Crisis over? Markets are up this morning following reports from Reuters that EU officials told diplomats that a deal between the European Union and the United Kingdom is “very close”.
The dates that matter: 17-18 October and 17-18 November, the two summits at which the UK and the EU26 will hope to hammer out a deal.
But the reality is that the difficulty for any deal has never been whether Theresa May would reach an accord but whether parliament would approve it. The PM long ago signalled that as far as the trade-off between freedom and market access goes, she is firmly on the side of market access and that when push comes to shove, she chooses caving over the cliff edge.
Something that hasn’t been appreciated about the government’s ludicrous proposal on skilled and unskilled migration: the only way those plans can possibly be economically workable is if your expectation that the UK will make a generous offer on something that looks a hell of a lot like free movement in trade talks.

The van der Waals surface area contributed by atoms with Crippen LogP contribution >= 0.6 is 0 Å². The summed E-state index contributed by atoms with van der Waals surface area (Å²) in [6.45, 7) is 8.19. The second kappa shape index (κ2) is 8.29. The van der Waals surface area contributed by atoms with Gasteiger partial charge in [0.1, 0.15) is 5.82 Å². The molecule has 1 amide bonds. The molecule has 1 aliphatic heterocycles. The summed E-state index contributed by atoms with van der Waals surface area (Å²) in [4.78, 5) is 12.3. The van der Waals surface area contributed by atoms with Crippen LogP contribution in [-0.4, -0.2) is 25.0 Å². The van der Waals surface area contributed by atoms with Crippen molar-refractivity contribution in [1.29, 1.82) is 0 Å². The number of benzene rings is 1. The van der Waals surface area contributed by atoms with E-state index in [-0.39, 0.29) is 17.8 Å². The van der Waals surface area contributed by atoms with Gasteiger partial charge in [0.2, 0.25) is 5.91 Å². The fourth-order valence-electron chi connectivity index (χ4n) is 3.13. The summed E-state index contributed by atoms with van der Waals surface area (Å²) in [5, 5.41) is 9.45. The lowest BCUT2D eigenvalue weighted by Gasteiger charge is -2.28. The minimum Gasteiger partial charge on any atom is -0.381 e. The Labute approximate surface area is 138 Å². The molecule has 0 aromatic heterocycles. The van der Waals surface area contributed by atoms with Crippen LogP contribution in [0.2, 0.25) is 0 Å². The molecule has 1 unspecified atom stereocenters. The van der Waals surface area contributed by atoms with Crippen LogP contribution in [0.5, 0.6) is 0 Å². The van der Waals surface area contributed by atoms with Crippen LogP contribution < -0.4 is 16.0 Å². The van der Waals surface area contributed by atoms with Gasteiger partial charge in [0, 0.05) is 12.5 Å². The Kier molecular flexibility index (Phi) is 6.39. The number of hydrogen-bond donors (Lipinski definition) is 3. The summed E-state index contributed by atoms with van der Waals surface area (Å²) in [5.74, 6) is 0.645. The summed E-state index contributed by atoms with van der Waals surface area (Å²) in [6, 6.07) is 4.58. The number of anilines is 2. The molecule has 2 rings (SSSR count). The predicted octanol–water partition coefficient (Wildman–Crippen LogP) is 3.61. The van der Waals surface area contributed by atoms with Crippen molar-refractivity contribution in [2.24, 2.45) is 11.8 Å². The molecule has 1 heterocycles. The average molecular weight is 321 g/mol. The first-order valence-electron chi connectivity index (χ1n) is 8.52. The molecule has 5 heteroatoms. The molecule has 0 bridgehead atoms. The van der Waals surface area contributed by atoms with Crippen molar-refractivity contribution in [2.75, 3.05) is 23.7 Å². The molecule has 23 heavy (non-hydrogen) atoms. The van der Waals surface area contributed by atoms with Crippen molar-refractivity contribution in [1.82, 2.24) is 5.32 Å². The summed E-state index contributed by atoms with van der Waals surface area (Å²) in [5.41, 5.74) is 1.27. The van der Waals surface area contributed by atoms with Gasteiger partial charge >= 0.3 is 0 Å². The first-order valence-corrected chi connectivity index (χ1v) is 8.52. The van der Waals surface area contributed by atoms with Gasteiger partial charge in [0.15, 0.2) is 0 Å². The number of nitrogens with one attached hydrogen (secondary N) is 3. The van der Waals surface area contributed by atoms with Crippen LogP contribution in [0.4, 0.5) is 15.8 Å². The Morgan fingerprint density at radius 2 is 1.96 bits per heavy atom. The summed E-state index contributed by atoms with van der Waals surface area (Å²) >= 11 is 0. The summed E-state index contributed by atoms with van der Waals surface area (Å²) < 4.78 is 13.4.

The question is whether or not parliament feels the same way. The assumption among most Conservative Remainers and Chequers loyalists is that Brexit ultras will stomp their feet but they won’t, come the crunch, vote against the Withdrawal Agreement when it comes before the House.
That’s certainly true of most die-hard Brexiteers. But it only needs to be false of about seven of them for the government to be in dangerous territory. And don’t forget that the British parliament will be back here again at the end of 2020 when the transition period is due to end. The UK might not be out of the woods just yet.